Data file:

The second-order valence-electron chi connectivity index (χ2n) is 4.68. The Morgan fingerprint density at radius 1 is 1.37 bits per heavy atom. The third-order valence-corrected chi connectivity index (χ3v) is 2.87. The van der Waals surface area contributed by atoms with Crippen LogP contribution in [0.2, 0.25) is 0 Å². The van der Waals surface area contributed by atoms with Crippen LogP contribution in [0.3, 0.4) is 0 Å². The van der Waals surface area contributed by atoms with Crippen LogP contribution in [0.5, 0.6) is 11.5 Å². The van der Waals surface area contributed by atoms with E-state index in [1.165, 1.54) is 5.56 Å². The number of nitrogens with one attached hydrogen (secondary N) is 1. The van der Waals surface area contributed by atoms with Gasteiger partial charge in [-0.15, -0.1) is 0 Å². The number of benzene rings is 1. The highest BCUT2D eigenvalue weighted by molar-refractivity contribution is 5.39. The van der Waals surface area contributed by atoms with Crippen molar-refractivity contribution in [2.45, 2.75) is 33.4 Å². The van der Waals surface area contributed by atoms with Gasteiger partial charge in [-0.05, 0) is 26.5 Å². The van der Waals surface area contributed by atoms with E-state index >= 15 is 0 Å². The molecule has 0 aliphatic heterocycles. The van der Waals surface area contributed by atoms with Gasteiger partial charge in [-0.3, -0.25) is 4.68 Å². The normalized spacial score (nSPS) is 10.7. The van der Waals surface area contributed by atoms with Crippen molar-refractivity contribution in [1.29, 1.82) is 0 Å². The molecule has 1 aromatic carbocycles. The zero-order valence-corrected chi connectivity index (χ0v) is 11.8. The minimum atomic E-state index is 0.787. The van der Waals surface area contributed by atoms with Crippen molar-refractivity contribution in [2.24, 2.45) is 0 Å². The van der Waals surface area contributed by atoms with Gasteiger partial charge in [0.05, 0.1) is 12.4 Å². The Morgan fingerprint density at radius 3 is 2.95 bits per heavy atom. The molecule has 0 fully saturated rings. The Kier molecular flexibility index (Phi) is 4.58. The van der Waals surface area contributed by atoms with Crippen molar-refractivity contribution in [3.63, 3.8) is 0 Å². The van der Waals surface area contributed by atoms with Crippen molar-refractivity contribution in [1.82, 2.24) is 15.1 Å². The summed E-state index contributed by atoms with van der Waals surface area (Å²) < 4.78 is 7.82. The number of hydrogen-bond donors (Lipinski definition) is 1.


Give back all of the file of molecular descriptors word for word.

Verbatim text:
The second-order valence-electron chi connectivity index (χ2n) is 4.68. The Morgan fingerprint density at radius 1 is 1.37 bits per heavy atom. The third-order valence-corrected chi connectivity index (χ3v) is 2.87. The van der Waals surface area contributed by atoms with Crippen LogP contribution in [0.2, 0.25) is 0 Å². The van der Waals surface area contributed by atoms with Crippen LogP contribution in [0.3, 0.4) is 0 Å². The van der Waals surface area contributed by atoms with Crippen LogP contribution in [0.5, 0.6) is 11.5 Å². The van der Waals surface area contributed by atoms with E-state index in [1.165, 1.54) is 5.56 Å². The number of nitrogens with one attached hydrogen (secondary N) is 1. The van der Waals surface area contributed by atoms with Gasteiger partial charge in [-0.15, -0.1) is 0 Å². The number of benzene rings is 1. The highest BCUT2D eigenvalue weighted by molar-refractivity contribution is 5.39. The van der Waals surface area contributed by atoms with Crippen molar-refractivity contribution in [2.45, 2.75) is 33.4 Å². The van der Waals surface area contributed by atoms with Gasteiger partial charge in [-0.05, 0) is 26.5 Å². The van der Waals surface area contributed by atoms with E-state index >= 15 is 0 Å². The molecule has 0 aliphatic heterocycles. The van der Waals surface area contributed by atoms with Gasteiger partial charge in [-0.3, -0.25) is 4.68 Å². The normalized spacial score (nSPS) is 10.7. The van der Waals surface area contributed by atoms with Crippen molar-refractivity contribution in [1.29, 1.82) is 0 Å². The molecule has 1 aromatic carbocycles. The zero-order valence-corrected chi connectivity index (χ0v) is 11.8. The minimum atomic E-state index is 0.787. The van der Waals surface area contributed by atoms with Crippen molar-refractivity contribution in [2.24, 2.45) is 0 Å². The van der Waals surface area contributed by atoms with Gasteiger partial charge in [0.05, 0.1) is 12.4 Å². The Morgan fingerprint density at radius 3 is 2.95 bits per heavy atom. The molecule has 0 fully saturated rings. The Kier molecular flexibility index (Phi) is 4.58. The van der Waals surface area contributed by atoms with Crippen molar-refractivity contribution in [3.63, 3.8) is 0 Å². The van der Waals surface area contributed by atoms with Crippen molar-refractivity contribution in [1.82, 2.24) is 15.1 Å². The summed E-state index contributed by atoms with van der Waals surface area (Å²) < 4.78 is 7.82. The number of hydrogen-bond donors (Lipinski definition) is 1.